Dengue fever is passed on by a mosquito bit, mostly the Aedes aegypti mosquito (or “tiger mosquito”). There are four types of the dengue virus, and the infection causes a wide range of symptoms, including fever, headache, pain behind the eyes, muscle and joint pain, and rash. People infected with dengue often also experience long-term fatigue.Dengue occasionally develops into a life-threatening form (known as severe dengue), which causes abdominal pain and vomiting, breathing difficulty and a decrease in of blood platelets that can lead to internal bleeding.
ABOUT 2.5% OF THOSE INFECTED BY SEVERE DENGUE DIE,AND THERE IS NO CURE FOR THE INFECTION.
Many people infected by the virus a first time show few or no symptoms, but they can still contribute to the transmission of the virus if bitten by a mosquito.
Having been infected once does not protect you from the virus. In many cases, the second time you get dengue, the symptoms are more severe.
Symptoms of dengue fever
Where is it?
Dengue is the fastest-growing mosquito-borne viral infection and its impact today is 30 times greater than 50 years ago.
As recently as the 1970s, less than 10 countries had reported epidemic of severe dengue. These days, dengue is present in over 150 countries.While most reported cases are in Latin America, Southeast Asia, and the Western Pacific, dengue also is present in many African countries. And it is spreading to Europe, as well as in the USA and China.
Who is affected and who is most at risk?
The World Health Organization (WHO) estimates that about 40% of the world’s population is at risk of being infected with dengue. All age groups are at risk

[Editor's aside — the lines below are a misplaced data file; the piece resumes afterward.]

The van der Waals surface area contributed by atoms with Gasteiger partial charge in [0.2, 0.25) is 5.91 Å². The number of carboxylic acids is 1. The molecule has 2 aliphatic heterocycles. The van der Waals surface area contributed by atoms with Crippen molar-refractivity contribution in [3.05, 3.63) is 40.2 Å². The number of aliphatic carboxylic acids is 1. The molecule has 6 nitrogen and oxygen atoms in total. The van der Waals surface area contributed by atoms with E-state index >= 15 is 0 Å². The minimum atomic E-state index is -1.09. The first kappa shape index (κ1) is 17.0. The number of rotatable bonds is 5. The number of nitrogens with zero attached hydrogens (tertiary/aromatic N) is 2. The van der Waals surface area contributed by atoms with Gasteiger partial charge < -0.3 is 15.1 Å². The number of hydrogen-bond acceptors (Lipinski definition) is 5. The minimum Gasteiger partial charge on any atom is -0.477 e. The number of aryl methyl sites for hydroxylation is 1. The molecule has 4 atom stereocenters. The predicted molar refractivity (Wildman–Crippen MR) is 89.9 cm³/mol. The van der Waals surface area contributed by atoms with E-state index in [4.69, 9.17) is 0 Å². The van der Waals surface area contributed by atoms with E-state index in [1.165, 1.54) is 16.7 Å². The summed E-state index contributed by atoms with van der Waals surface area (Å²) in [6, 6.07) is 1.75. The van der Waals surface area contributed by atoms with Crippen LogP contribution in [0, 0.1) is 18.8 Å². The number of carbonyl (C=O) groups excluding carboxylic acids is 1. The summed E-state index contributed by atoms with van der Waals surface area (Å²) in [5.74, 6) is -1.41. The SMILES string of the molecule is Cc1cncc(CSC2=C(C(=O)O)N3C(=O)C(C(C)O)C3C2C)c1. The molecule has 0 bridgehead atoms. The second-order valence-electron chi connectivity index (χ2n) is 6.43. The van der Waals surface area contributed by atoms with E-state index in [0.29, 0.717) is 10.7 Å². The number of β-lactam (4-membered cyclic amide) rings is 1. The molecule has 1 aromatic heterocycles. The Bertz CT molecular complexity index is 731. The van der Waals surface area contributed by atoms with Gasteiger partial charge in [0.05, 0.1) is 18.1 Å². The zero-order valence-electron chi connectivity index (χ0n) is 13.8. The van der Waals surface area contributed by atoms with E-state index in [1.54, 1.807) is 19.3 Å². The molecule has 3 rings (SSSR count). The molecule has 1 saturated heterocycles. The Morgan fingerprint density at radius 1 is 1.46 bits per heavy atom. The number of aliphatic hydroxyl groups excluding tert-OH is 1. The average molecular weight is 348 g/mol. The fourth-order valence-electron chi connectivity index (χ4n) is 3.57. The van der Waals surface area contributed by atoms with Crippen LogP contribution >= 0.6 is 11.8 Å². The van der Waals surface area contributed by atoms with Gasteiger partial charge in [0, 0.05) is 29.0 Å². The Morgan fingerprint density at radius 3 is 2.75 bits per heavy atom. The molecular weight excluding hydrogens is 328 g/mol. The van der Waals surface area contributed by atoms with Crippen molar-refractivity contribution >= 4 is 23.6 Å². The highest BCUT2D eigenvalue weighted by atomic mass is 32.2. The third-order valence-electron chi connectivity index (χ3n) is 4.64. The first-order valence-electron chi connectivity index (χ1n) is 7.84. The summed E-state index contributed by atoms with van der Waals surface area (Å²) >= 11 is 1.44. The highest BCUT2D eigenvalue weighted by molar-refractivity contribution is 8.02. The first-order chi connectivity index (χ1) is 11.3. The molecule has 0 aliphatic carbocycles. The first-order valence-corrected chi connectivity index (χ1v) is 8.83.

What can be done to fight dengue?
Many governments are already doing a lot to fight dengue. Current efforts focus on prevention, such as using insecticides or reducing potential egg-laying habitats for dengue mosquitoes.Various organizations are also making progress in terms of immunization, with the most advanced vaccine candidate soon to be introduced in endemic countries.However, this is not enough. In fact, the World Health Organization (WHO) and other health organizations such as the International Federation of Red Cross and Red Crescent societies (IFRC) call for a globally coordinated and integrated approach to addressing the issue, which risks becoming a global pandemic.
In 2012, the WHO issued a Global strategy for the control of dengue, with specific objectives to reduce mortality by 50% (2020), reduce morbidity by 25% (2020) and to estimate the true burden of the disease (2015).
The strategy relies on five technical elements: diagnosis and case management; integrated surveillance and outbreak preparedness; sustainable vector control; future vaccine implementation; and research.
In order for this to be achieved, nations and organizations must work together in implementing a cross-border, sustainable approach to controlling the burden of dengue.